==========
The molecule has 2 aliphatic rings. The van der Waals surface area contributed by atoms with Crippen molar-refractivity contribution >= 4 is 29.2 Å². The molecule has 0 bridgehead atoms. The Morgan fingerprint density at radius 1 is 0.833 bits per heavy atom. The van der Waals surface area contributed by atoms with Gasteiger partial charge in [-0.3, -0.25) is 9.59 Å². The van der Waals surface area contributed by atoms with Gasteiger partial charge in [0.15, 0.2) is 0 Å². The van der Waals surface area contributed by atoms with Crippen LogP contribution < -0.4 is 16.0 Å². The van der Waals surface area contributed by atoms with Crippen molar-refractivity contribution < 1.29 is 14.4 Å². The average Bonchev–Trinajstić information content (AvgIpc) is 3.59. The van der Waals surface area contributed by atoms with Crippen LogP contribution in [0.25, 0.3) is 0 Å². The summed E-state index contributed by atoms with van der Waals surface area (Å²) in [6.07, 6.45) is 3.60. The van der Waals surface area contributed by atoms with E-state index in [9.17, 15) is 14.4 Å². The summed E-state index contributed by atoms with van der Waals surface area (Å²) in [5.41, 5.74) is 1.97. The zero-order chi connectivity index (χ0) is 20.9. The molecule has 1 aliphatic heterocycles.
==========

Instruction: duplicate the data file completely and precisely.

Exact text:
The molecule has 2 aliphatic rings. The van der Waals surface area contributed by atoms with Crippen molar-refractivity contribution >= 4 is 29.2 Å². The molecule has 0 bridgehead atoms. The Morgan fingerprint density at radius 1 is 0.833 bits per heavy atom. The van der Waals surface area contributed by atoms with Gasteiger partial charge in [-0.3, -0.25) is 9.59 Å². The van der Waals surface area contributed by atoms with Gasteiger partial charge in [0.15, 0.2) is 0 Å². The van der Waals surface area contributed by atoms with Crippen LogP contribution < -0.4 is 16.0 Å². The van der Waals surface area contributed by atoms with Crippen molar-refractivity contribution < 1.29 is 14.4 Å². The average Bonchev–Trinajstić information content (AvgIpc) is 3.59. The van der Waals surface area contributed by atoms with Crippen LogP contribution in [0.25, 0.3) is 0 Å². The summed E-state index contributed by atoms with van der Waals surface area (Å²) in [6.07, 6.45) is 3.60. The van der Waals surface area contributed by atoms with E-state index in [9.17, 15) is 14.4 Å². The summed E-state index contributed by atoms with van der Waals surface area (Å²) in [5.41, 5.74) is 1.97. The zero-order chi connectivity index (χ0) is 20.9. The molecule has 1 aliphatic heterocycles.